This further hypothesis appears to me to violate Occam’s Razor. We know from the Munich taxi driver experiment and other sources that drivers’ behaviour changes with perceived safety. What Mr Gifford is saying is that he should be allowed to make any claim for efficacy he likes based on the assumption that seat belts do not cause this behaviour. I still cannot see any evidential basis for that opinion. Unfortunately I think this is looking like an article of faith not an evidenced position.

  3. Colin McKenzie says:

    The weasel words from Mr Gifford have no place in a scientific debate. It turns out that what sounds like “lives saved by the seatbelt law” actually means “lives saved by seatbelts over a timeframe that happens to start when the law was brought in”. Even on this basis, the number quoted has no scientific basis, being built on a raft of optimistic assumptions.

    The evidence fails to prove any sustained reduction in car occupant casualties as a result of the law. Even Mr Gifford accepts that casualties among other road users went up. The iniquity in the law is that it is people who are forced to wear seatbelts that increase danger to others – those who choose to wear seatbelts do not.

    On this track record, any figures used to argue for compulsory cycle helmet use are likely to be both alarming and untrue.

  4. Tristan says:

    John,

    I’m a really big fan of yours… and probably one of the youngest at 25. I do find your line of reasoning very compelling.

    But just trying to be clear. What are you saying that the government should do. It’s one think to refute trumped up claims of lives saved.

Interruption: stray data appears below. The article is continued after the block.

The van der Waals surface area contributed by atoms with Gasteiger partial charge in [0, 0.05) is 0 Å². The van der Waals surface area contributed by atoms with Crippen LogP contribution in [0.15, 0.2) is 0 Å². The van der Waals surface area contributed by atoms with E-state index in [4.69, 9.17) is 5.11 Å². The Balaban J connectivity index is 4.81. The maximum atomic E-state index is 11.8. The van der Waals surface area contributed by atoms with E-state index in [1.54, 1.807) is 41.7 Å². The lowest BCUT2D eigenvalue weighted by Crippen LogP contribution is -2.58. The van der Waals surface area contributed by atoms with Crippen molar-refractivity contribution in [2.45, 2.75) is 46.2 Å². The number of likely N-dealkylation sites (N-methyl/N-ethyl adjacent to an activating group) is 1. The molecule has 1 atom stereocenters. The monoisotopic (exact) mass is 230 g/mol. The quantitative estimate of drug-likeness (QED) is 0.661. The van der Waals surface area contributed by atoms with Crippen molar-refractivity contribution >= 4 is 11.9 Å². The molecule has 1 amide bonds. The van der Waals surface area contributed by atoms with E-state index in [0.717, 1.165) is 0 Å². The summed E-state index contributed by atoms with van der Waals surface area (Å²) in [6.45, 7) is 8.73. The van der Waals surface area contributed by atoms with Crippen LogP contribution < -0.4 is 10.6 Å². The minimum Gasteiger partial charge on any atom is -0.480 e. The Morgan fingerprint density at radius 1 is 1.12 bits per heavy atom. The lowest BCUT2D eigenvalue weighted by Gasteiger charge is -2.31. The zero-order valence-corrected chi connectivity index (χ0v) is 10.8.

However, Helmet laws and seatbelt laws, to me, seem very different primarily because cars kill others. Therefore, the changed risk perception has the result of driving faster, breaking later etc. resulting more deaths to pedestrians and cyclists. If I understand you correctly, you argument that these deaths are more than the much smaller number saved by seatbelts OR that seatbelts change the risk perception to the point that no drivers lives are saved by seat belts.

    With cyclists wearnig helmets there will be no ‘displacement’ factor. If the risk perception changes and cyclists take more risks it unlikely that many drivers or pedestrians will be injured. It’s going to be the cyclists. So it’s a more simple tradeoff. So the questions, I think, are:

    QUESTIONS ABOUT INCREASED CRASHES:
    Do helmets cause cyclists to take more risks?
    Does the wearing of helmets, or the rules abotu wearing helmets, result in drivers being more agressive around cyclists?
    Do the above two result in more crashes?
    Do these crashes result in serious injuries/deaths?

    QUESTIONS ABOUT CHANGE IN INJURY IF INVOLVED IN A CRASH
    Are accidents with people wearing helmets generally similar or more/less serious than those who don’t?
    If involved in an accident does wearing a helmet reduce the chance of being seriously injured or killed?

    COMPARSION OF ABOVE TWO SECTIONS:
    Relatively, would compulsary wearing helmets result in MORE is less deaths?
    Does self selection of wearing helmet (ie not having a law) change this result for better or worse?